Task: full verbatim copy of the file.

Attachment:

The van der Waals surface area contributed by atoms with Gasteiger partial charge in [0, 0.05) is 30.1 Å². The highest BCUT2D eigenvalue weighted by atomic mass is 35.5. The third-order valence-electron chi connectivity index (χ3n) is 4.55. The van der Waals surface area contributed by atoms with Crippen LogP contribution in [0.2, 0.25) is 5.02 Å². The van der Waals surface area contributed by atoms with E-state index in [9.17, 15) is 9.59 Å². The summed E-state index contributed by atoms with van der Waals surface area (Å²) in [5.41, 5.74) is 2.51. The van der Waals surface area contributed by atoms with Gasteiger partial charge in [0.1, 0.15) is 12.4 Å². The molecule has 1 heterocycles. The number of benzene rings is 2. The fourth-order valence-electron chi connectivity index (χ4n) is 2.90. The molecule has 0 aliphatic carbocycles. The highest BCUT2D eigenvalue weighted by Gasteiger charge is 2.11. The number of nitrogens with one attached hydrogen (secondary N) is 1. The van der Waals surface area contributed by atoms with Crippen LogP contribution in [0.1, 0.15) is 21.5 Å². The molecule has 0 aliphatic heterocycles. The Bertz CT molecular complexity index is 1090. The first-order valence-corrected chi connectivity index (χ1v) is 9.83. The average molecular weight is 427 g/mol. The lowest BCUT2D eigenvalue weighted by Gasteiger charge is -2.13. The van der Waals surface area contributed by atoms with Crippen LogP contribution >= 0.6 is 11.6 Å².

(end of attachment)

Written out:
The van der Waals surface area contributed by atoms with Gasteiger partial charge in [0, 0.05) is 30.1 Å². The highest BCUT2D eigenvalue weighted by atomic mass is 35.5. The third-order valence-electron chi connectivity index (χ3n) is 4.55. The van der Waals surface area contributed by atoms with Crippen LogP contribution in [0.2, 0.25) is 5.02 Å². The van der Waals surface area contributed by atoms with E-state index in [9.17, 15) is 9.59 Å². The summed E-state index contributed by atoms with van der Waals surface area (Å²) in [5.41, 5.74) is 2.51. The van der Waals surface area contributed by atoms with Gasteiger partial charge in [0.1, 0.15) is 12.4 Å². The molecule has 1 heterocycles. The number of benzene rings is 2. The fourth-order valence-electron chi connectivity index (χ4n) is 2.90. The molecule has 0 aliphatic carbocycles. The highest BCUT2D eigenvalue weighted by Gasteiger charge is 2.11. The number of nitrogens with one attached hydrogen (secondary N) is 1. The van der Waals surface area contributed by atoms with Crippen LogP contribution in [0.1, 0.15) is 21.5 Å². The molecule has 0 aliphatic heterocycles. The Bertz CT molecular complexity index is 1090. The first-order valence-corrected chi connectivity index (χ1v) is 9.83. The average molecular weight is 427 g/mol. The lowest BCUT2D eigenvalue weighted by Gasteiger charge is -2.13. The van der Waals surface area contributed by atoms with Crippen LogP contribution >= 0.6 is 11.6 Å².